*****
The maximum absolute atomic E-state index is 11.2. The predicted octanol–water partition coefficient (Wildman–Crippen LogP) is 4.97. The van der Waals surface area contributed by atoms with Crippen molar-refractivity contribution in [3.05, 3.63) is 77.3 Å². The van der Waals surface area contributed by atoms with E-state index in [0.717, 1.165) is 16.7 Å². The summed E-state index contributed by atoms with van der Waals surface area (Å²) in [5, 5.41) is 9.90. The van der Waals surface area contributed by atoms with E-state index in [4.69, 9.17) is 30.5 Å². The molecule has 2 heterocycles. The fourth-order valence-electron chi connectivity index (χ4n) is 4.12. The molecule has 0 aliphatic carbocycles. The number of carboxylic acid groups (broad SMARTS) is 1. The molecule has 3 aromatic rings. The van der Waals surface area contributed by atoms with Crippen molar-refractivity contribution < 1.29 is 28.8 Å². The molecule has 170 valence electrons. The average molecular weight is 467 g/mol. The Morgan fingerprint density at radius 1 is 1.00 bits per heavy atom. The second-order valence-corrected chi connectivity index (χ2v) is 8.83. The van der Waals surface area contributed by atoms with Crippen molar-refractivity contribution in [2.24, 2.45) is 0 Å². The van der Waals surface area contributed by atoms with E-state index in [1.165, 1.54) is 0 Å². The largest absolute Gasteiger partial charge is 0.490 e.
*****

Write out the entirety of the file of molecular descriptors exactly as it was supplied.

The maximum absolute atomic E-state index is 11.2. The predicted octanol–water partition coefficient (Wildman–Crippen LogP) is 4.97. The van der Waals surface area contributed by atoms with Crippen molar-refractivity contribution in [3.05, 3.63) is 77.3 Å². The van der Waals surface area contributed by atoms with E-state index in [0.717, 1.165) is 16.7 Å². The summed E-state index contributed by atoms with van der Waals surface area (Å²) in [5, 5.41) is 9.90. The van der Waals surface area contributed by atoms with E-state index in [4.69, 9.17) is 30.5 Å². The molecule has 2 heterocycles. The fourth-order valence-electron chi connectivity index (χ4n) is 4.12. The molecule has 0 aliphatic carbocycles. The number of carboxylic acid groups (broad SMARTS) is 1. The molecule has 3 aromatic rings. The van der Waals surface area contributed by atoms with Crippen molar-refractivity contribution < 1.29 is 28.8 Å². The molecule has 170 valence electrons. The average molecular weight is 467 g/mol. The Morgan fingerprint density at radius 1 is 1.00 bits per heavy atom. The second-order valence-corrected chi connectivity index (χ2v) is 8.83. The van der Waals surface area contributed by atoms with Crippen molar-refractivity contribution in [2.24, 2.45) is 0 Å². The van der Waals surface area contributed by atoms with E-state index in [1.165, 1.54) is 0 Å². The largest absolute Gasteiger partial charge is 0.490 e.